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On Tuesday, July 5, 2022, President Joe Biden awarded Medals of Honor to four soldiers for actions in the Vietnam War, finally recognizing them for the courage and heroism they showed during the fight there.

Three of the four men attended a White House ceremony to receive the medals. The fourth — Staff Sgt. Edward N. Kaneshiro — was killed during fighting in Vietnam and was honored posthumously. Family members were present to accept his honors.

“Honestly, it’s been a long journey to this day for those heroes and their families. And more than 50 years have passed — 50 years — since the jungles of Vietnam where as young men these soldiers first proved their mettle,” said Biden. “But time has not diminished their astonishing bravery, their selflessness in putting the lives of others ahead of their own and the gratitude that we as a nation owe them.”

All four men had previously been given other military awards for their actions, but they were the subject of speculation about an upgrade to the military’s highest battlefield honor in recent years.

Kaneshiro served as an infantry squad leader with the 1st Cavalry Division in the Kim Son Valley in December 1966. His unit was ambushed by North Vietnamese forces while on a search and destroy mission in the village of Phu Huu 2. Army officials said Kaneshiro destroyed one enemy group with rifle fire and two others with grenades, enabling his men to withdraw from the area safely. He served four more months in the country until he was killed by hostile gunfire on March 6, 1967.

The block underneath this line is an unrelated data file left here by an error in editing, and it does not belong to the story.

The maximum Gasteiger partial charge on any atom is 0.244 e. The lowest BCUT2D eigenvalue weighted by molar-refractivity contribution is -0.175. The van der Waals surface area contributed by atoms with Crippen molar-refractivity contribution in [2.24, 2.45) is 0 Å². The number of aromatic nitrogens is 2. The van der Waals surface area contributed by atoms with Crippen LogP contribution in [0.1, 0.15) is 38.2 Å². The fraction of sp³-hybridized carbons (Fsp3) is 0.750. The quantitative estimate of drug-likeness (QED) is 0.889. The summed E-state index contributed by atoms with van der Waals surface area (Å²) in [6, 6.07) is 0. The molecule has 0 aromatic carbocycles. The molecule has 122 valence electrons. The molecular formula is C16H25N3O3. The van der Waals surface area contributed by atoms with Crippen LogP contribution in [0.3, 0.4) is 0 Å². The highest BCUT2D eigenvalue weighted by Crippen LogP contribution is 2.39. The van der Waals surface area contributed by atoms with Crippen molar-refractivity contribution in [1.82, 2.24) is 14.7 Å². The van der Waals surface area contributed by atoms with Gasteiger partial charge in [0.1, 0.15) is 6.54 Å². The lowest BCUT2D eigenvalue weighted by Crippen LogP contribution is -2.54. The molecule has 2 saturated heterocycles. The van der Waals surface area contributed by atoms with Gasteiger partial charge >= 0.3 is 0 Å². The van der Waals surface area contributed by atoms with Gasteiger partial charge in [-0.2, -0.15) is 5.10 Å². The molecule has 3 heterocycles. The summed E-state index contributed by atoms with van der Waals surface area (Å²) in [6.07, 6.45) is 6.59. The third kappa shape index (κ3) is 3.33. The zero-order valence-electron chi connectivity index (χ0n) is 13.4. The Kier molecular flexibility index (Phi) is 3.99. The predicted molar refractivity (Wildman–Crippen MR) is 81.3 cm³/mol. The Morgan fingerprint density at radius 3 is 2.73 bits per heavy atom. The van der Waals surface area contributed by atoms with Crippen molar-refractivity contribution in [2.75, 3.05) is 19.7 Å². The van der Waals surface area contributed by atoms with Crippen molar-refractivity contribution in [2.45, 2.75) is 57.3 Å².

Spc. 5th Class Dwight W. Birdwell was serving with the 25th Infantry Division a year later when the events he was honored for occurred. During an assault on Tan Son Nhut Airbase near Saigon on Jan. 1, 1968, Birwell’s unit was overrun and his tank commander incapacitated by an enemy attack. Under heavy enemy fire, Birdwell moved his commander to safety and returned fire at the enemy with a nearby tank. In the subsequent firefight, he was wounded in the face and torso, but refused evacuation. He didn’t receive medical care until reinforcements arrived and he was ordered to withdraw.

Spc. 5th Class Dennis M. Fujii was the crew chief aboard a helicopter ambulance during rescue operations in Laos and Vietnam in February 1971. During a mission to evacuate seriously wounded Vietnamese military personnel, his medevac helicopter was shot down. Despite injuries, he waved off a rescue from another helicopter and remained behind as the only American on the battlefield. Over the next 17 hours, he provided first aid to allies in the area and called in American air support to help defend the outmanned Vietnamese allies. Army officials said he repeatedly exposed himself to hostile fire in order to protect the other men.

Maj. John J. Duffy was serving as the senior advisor to the 11th Airborne Battalion, 2nd Brigade in April 1972, when the battalion commander was killed and the command post destroyed during an attack. Duffy was wounded twice in the fighting but refused evacuation in order to ensure other personnel could be evacuated from the area. The next morning, during another enemy assault, Duffy was wounded a third time while attempting to call in American air strikes. Over the course of two days of fighting, he maneuvered throughout the battlefield, identifying targets for American gunships and helping others get evacuated to safety.

Not including the four new awards, 260 service members have been presented the Medal of Honor for actions in Vietnam. Of those, 174 have been awarded to soldiers.

This story has been updated. Originally published by Military Times, our sister publication.

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